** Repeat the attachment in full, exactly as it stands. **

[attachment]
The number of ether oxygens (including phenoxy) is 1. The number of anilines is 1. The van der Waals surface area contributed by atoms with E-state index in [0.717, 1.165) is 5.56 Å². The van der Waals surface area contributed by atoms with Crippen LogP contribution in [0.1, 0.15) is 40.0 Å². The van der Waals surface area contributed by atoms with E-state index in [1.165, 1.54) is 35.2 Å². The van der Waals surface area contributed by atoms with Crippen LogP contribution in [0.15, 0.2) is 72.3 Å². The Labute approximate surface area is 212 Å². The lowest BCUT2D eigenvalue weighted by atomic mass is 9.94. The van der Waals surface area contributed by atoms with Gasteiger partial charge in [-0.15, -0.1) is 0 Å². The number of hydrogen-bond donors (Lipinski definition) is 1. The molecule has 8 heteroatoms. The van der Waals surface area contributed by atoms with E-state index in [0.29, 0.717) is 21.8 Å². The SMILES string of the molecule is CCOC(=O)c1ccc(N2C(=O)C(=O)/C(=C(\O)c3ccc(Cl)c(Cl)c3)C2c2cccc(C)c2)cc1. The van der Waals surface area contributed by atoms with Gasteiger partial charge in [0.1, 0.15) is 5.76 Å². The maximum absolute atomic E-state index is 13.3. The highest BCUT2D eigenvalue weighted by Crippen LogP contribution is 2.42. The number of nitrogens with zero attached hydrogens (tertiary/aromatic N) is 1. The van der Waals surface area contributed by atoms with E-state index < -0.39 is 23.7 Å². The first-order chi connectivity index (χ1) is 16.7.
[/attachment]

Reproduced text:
The number of ether oxygens (including phenoxy) is 1. The number of anilines is 1. The van der Waals surface area contributed by atoms with E-state index in [0.717, 1.165) is 5.56 Å². The van der Waals surface area contributed by atoms with Crippen LogP contribution in [0.1, 0.15) is 40.0 Å². The van der Waals surface area contributed by atoms with E-state index in [1.165, 1.54) is 35.2 Å². The van der Waals surface area contributed by atoms with Crippen LogP contribution in [0.15, 0.2) is 72.3 Å². The Labute approximate surface area is 212 Å². The lowest BCUT2D eigenvalue weighted by atomic mass is 9.94. The van der Waals surface area contributed by atoms with Gasteiger partial charge in [-0.15, -0.1) is 0 Å². The number of hydrogen-bond donors (Lipinski definition) is 1. The molecule has 8 heteroatoms. The van der Waals surface area contributed by atoms with E-state index in [0.29, 0.717) is 21.8 Å². The SMILES string of the molecule is CCOC(=O)c1ccc(N2C(=O)C(=O)/C(=C(\O)c3ccc(Cl)c(Cl)c3)C2c2cccc(C)c2)cc1. The van der Waals surface area contributed by atoms with Gasteiger partial charge in [0.1, 0.15) is 5.76 Å². The maximum absolute atomic E-state index is 13.3. The highest BCUT2D eigenvalue weighted by Crippen LogP contribution is 2.42. The number of nitrogens with zero attached hydrogens (tertiary/aromatic N) is 1. The van der Waals surface area contributed by atoms with E-state index < -0.39 is 23.7 Å². The first-order chi connectivity index (χ1) is 16.7.